Cleveland takes on Pittsburgh in Rust Belt rumble over industrial policy

Split screen of cleveland and pittsburgh skylines

Telling Cleveland’s leaders to be more like Pittsburgh’s is picking a fight. While academic journals typically shy away from all-out brawls, the editors of Economic Development Quarterly marched into this one clear-eyed.

“We decided to embrace debate,” editor Tim Bartik writes in his introduction to the unique forum.

The instigator is Ben Armstrong of MIT, who argues that Pittsburgh’s university-led economic development strategy helped it bounce back from the collapse of its manufacturing industry much better than Cleveland’s business-led strategy. In the early 1980s, Ohio and Pennsylvania both passed statewide policies named after inventors—the Ben Franklin Partnership in Pennsylvania and the Thomas Edison Program in Ohio—to boost advanced technology industries. Both aimed to tap university and other research organizations to serve this high-tech vision.

That’s what happened in Pittsburgh, Armstrong argues. The two leading universities, Carnegie Mellon and the University of Pittsburgh, collaborated to lead the local effort. Cleveland also set up programs tying advanced manufacturing and biotechnology industries with local universities and research organizations. However, these local institutions collaborated less and eventually dropped out or divided their efforts.

The effect was to shift Cleveland’s attention and money away from new high-tech industries and toward reinvesting in the existing manufacturing economy.

It’s a compelling argument, Ned Hill counters, but not a fair fight. Hill taught at Cleveland State University for three decades before joining the faculty of Ohio State.

“Cleveland took a shot at the competition with the assets it had, and the shot missed its target,” Hill writes in response to Armstrong.

The cities weren’t starting from the same place, Hill argues. While Pittsburgh saw its steel industry collapse, Cleveland had a more diversified manufacturing base. It made more sense for Cleveland to buoy manufacturing than to bet on a new high-tech industry.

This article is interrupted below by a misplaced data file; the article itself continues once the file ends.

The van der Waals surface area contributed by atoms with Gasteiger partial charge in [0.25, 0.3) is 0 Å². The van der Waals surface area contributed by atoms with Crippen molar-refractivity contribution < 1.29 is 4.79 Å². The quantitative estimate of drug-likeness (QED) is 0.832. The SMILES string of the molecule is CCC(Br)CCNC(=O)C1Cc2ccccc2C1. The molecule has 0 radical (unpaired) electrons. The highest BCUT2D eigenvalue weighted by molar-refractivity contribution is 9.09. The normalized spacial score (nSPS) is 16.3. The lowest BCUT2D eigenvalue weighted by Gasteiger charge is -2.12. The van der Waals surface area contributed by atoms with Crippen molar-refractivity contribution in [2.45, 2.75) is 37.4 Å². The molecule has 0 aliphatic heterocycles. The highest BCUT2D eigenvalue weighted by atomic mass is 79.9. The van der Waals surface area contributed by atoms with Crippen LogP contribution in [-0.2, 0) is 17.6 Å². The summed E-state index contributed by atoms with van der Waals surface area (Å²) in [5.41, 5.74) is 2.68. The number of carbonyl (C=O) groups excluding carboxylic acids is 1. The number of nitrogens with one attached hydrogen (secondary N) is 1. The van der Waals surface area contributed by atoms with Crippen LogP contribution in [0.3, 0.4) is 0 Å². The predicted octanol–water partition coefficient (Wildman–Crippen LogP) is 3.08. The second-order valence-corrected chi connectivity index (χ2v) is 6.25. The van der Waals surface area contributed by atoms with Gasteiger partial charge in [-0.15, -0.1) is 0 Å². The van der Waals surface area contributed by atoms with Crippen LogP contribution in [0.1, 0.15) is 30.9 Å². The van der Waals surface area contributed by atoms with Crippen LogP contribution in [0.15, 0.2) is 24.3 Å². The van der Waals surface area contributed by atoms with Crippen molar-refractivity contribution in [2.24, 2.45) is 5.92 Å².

Universities helped spur Pittsburgh’s high-tech successes, Hill writes, but not just any universities: Carnegie Mellon and the University of Pittsburgh had better resources to succeed in research and tech than did Cleveland-area universities.

Cleveland’s Case Western Reserve University “is not CMU,” Hill writes. “Cleveland State University, the University of Akron, Kent State University, and the Northeast Ohio Medical University combined do not equal Pitt.”

Two Pitt scholars enter the fray to argue the distinctions between Pittsburgh and Cleveland aren’t so stark, and there’s much more at play than an embrace or snub of advanced technology. Sabina Deitrick and Christopher Briem write that the Ben Franklin Partnership had its share of problems and, besides, other public-private partnerships had long shaped the local jobs mix.

“There’s much to learn from Armstrong’s piece,” Deitrick and Briem write, “but the positioning of the universities and the tech sector as the basis for so much of the region’s economic revitalization starts to look like the proverbial hammer in the toolbox where everything looks like a nail.”

Armstrong gets the last word on his critics. Sure, Pittsburgh has universities distinguished in the relevant fields, he replies to Hill, but so did many other cities that failed to spur tech jobs in their regions. The state-supported partnerships “increased the likelihood of Pittsburgh attracting economic activity in related industries,” Armstrong writes.

“Even if [Carnegie Mellon] had continued to excel at academic research, it was far from guaranteed that this expertise would have translated into local economic activity.”

Armstrong agrees with Deitrick and Briem that other factors influenced the cities’ trajectories but reemphasizes the power of states in shaping local development. “This role for the state in reshaping political coalitions can help make way for innovative actors like universities to play a more prominent role in redirecting existing resources and attracting new investment.”

All four arguments, plus Bartik’s introduction and summary, are available in the August issue of Economic Development Quarterly.

Research Topics: Regional Policy & Planning